7) Absolute phrases

If the phrase doesn’t fall into any of the other categories mentioned, there is a good chance it is an absolute phrase. Absolute phrases modify a main clause – which often amounts to the entire rest of the sentence. Their modification involves adding a context to the rest of the sentence, be that psychological, or physical. They are also usually described as being grammatically isolated from the rest of the sentence, and this is shown by the fact the sentence will still make sense if we remove them.

When trying to recognise absolute phrases, the four most important factors to remember are:

1) They will not contain a finite verb (verb that can be inflected), but can contain verbals.

2) They will not contain a conjunction linking them to the rest of the sentence.

3) They will be offset by a comma, pair of commas, dash or pair of dashes.

4) The absolute phrase cannot stand alone as a sentence (this is true for all phrases, but always worth remembering), but the rest of the sentence often can because it is commonly a main/independent clause.

With these in mind, let’s think of some examples.

His concentration hopelessly dissipated, Ben stopped studying and slumped in front of the TV.

Here we have the absolute phrase ‘His concentration hopelessly dissipated’ which is adding some context to the entire main clause ‘Ben stopped studying and slumped in front of the TV.’ One could make the argument that this phrase is actually modifying the noun ‘Ben’, making it an adjective phrase. If we try to restructure the sentence to make it more clearly an adjective phrase, we have to start adding in finite verbs. For example:

Ben’s hopelessly dissipated concentration led him to stop studying and slump in front of the TV.

Here we have the noun phrase ‘Ben’s hopelessly dissipated concentration’ which has the adjective phrase ‘hopelessly dissipated’ modifying the noun ‘concentration’. However, this isn’t quite the same as the original sentence. Let’s put them next to each other to make it easier to compare:

His concentration hopelessly dissipated, Ben stopped studying and slumped in front of the TV.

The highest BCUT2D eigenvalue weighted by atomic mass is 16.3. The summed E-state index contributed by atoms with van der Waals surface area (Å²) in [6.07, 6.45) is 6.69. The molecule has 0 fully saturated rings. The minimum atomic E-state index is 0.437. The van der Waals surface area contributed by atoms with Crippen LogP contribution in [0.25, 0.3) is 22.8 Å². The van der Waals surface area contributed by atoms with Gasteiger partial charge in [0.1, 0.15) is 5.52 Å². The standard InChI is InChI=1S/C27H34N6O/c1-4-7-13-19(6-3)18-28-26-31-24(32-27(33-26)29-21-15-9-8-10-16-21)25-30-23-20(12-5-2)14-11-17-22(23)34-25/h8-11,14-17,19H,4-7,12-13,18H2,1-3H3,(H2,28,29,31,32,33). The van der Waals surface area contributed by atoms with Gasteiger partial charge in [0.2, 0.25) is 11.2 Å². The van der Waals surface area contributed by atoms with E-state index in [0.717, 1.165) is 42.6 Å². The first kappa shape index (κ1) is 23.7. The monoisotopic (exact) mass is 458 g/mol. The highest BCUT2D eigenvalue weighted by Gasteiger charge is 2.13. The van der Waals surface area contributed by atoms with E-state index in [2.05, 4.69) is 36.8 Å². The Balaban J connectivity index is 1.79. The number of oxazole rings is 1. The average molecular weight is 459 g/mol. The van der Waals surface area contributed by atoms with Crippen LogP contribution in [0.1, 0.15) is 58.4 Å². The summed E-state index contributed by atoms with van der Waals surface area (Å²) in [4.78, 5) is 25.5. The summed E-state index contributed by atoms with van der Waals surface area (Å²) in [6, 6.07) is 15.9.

Ben’s hopelessly dissipated concentration led him to stop studying and slump in front of the TV.

We can see that we had to add the past tense verb ‘led’ to the second sentence, which makes a more causal connection between his concentration and his stopping studying. Instead, in the original sentence, the absolute phrase ‘His concentration hopelessly dissipated’ more sets the scene; while it does imply a relation between the two, it isn’t quite as explicit. This difference also means that we can get rid the absolute phrase, but not the noun one, or the adjective one within the noun one. For example:

His concentration hopelessly dissipated, Ben stopped studying and slumped in front of the TV.

Ben stopped studying and slumped in front of the TV.

We can see here that if we get rid of the absolute phrase that the sentence can stand alone because the absolute phrase is not so direct. However, if we do the same with the second sentence:

Ben’s hopelessly dissipated concentration led him to stop studying and slump in front of the TV.

Led him to stop studying and slump in front of the TV. (incorrect)

We can see it doesn’t work: the sentence cannot stand alone because because ‘led’ doesn’t have a subject. This actually also reminds us that ‘Ben’s hopelessly dissipated concentration’ is actually the subject of this sentence, whereas I would probably say simply ‘Ben’ is in the proposed absolute phrase example.

This being able to take away the absolute phrases reminds me of appositives. How do absolute phrases compare to appositives?

Appositives rename the noun in the sentence, adding extra detail to it. If we tried to make the original sentence into an appositive we could write:

Ben’s concentration, hopelessly dissipated, led him to stop studying and slump in front of the TV.

Here we have the adjective appositive phrase ‘hopelessly dissipated’ modifying the noun phrase ‘Ben’s concentration’. This is telling us something about the noun ‘Ben’s concentration’. A noun appositive would be something like this:

Ben’s dissipated concentration, a mental process, led him to stop studying and slump in front of the TV.

This time the appositive noun phrase ‘a mental process’ is renaming the noun phrase ‘Ben’s dissipated concentration’. However, I imagine you might be screaming for me to use all of the words from the absolute phrase like this:

Ben, his concentration hopelessly dissipated, stopped studying and slumped in front of the TV.